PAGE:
Furthermore, apart from igniting the gas, the valve will also generate millivolts – electricity. After all, how would this valve run for years without an active source of electricity? Simply put, the valve has two purposes, and they work along in a tight collaboration.
How Much Gas Does A Pilot Light Use?
Most people will also consider their expenses with a gas stove pilot light always on. After all, it can run continuously for months or years. At this point, you may ask yourself – what are your expenses over a month? How about a year? How about a decade? Indeed, the pilot light is not the most gas-efficient thing in your kitchen, but its role is quite clear, and it will not skyrocket your bills either.
Then, there is another concern – should you turn it off during the summertime? Plus, how much gas does it actually require?
For most appliances, pilot lights will require not more than 600BTU of gas per hour. Obviously, newer appliances are more cost-efficient, so they will require even less than that. There are 24 hours a day, meaning at this rate, you will waste just over 14,000BTU per day. During a month, you will lose 420,000BTU. Now, natural gas is generally measured in terms, and this is what you pay for. A therm is 100,000BTU. Check the therm prices in your area, and you will know exactly how much you are spending month by month.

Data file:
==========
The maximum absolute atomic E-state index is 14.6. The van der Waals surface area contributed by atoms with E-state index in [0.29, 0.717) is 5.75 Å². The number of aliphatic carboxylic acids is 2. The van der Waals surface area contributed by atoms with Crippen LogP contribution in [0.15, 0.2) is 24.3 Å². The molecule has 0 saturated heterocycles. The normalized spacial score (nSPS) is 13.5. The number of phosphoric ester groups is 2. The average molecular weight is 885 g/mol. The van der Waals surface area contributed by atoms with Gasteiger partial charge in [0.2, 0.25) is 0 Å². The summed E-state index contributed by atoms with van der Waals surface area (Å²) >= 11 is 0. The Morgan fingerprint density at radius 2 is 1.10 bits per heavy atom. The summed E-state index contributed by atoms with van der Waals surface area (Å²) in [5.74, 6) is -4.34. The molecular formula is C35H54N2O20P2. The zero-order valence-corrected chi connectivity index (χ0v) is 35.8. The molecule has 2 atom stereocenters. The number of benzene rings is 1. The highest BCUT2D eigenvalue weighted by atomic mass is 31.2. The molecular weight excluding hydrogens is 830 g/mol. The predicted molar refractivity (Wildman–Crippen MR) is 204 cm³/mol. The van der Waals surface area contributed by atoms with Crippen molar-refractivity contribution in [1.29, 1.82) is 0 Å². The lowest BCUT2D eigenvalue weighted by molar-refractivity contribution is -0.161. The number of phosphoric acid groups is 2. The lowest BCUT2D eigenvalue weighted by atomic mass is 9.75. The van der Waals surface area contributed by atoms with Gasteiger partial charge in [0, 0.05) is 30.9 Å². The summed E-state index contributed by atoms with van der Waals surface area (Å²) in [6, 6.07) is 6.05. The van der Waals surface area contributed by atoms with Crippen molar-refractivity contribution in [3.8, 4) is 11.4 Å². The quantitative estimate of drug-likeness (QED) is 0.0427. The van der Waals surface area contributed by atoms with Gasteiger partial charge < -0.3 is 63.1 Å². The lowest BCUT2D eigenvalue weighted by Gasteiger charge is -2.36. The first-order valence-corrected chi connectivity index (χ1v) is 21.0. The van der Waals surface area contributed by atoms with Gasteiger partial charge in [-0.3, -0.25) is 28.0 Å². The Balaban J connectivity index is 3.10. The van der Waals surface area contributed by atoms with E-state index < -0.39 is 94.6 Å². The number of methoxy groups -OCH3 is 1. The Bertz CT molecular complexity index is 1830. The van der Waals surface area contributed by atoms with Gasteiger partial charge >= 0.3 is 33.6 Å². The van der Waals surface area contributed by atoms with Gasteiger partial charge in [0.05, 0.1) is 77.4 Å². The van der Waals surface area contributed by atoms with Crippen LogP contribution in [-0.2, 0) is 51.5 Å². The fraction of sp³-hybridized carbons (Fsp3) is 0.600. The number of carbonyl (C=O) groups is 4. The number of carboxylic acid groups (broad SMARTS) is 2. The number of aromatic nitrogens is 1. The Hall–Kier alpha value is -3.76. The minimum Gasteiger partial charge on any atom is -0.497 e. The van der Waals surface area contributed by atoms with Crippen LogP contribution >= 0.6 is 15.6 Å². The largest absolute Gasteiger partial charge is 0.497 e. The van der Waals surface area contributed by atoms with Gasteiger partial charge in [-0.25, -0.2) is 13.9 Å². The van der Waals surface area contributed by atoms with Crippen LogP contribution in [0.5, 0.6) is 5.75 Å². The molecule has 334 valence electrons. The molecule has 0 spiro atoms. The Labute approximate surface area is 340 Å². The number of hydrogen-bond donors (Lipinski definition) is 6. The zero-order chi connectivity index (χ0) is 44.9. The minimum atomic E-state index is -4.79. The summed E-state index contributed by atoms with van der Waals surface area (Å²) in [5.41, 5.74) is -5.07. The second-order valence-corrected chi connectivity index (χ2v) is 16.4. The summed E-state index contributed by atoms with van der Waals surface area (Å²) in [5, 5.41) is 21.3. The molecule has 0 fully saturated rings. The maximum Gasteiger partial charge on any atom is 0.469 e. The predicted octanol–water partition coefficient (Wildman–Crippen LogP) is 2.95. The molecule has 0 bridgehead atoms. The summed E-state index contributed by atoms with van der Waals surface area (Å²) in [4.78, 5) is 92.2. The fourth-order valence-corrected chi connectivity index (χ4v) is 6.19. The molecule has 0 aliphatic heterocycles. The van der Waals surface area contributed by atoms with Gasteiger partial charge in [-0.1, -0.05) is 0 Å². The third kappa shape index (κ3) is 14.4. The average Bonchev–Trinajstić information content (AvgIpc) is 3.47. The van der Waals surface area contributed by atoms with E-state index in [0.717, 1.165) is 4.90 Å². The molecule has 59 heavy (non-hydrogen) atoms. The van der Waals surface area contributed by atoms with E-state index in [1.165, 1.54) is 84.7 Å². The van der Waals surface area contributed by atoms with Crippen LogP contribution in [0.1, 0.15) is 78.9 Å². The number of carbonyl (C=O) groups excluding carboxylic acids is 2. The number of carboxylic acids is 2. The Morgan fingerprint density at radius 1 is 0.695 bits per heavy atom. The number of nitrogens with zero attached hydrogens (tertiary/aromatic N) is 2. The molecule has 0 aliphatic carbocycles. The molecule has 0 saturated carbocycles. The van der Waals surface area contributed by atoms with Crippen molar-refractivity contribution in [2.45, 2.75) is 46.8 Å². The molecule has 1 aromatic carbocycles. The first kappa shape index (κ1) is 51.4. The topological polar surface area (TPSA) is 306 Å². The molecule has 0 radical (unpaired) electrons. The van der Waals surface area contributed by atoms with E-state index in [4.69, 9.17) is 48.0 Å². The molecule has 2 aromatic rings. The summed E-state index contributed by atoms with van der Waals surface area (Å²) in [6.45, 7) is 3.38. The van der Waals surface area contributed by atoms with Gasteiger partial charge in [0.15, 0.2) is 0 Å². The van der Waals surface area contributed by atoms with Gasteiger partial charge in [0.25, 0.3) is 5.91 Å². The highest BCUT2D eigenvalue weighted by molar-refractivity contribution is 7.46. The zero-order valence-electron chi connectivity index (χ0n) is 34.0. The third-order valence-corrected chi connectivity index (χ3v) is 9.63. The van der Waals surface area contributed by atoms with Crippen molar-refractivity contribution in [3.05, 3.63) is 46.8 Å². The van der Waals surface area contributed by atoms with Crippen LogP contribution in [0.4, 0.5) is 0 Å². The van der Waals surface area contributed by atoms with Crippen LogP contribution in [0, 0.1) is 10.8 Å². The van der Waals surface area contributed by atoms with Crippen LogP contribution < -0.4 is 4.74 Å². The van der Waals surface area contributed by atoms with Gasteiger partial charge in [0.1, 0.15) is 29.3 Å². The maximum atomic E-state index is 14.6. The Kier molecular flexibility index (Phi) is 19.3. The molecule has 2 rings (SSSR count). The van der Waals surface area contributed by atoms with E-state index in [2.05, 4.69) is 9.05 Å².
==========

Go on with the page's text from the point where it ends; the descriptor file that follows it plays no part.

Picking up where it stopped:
In most western countries, having the gas stove pilot light always on will cost you less than a takeaway burger per month. These expenses you can easily overlook over a year. Sure, if you do the math, you will waste a bit of money over a few decades, but such calculations become irrelevant. By the time a few decades pass, you will most likely have a different stove.
It makes no difference where the pilot light is – a fireplace or a stove, perhaps an insert. There are a few benefits to having the light always on. As it runs continuously, it creates a bit of heat. The inside of the unit will always be dry, which is great. This is recommendation if you live in a humid climate. If there is plenty of rain or damp around, having the light on is the way to go forward. Do not be bothered if the pilot light out on the stove smells like gas – it is perfectly normal.
There are more benefits, though. Turning the pilot light off for a month or two, and chances are insects will get in there. Spiders will get in, and spiderwebs will be everywhere, blocking little holes and orifices. While you can clean some of them yourself, some others will be more challenging. You might need to seek help from a cleaning service to correct everything. This operation will not necessarily be cheap.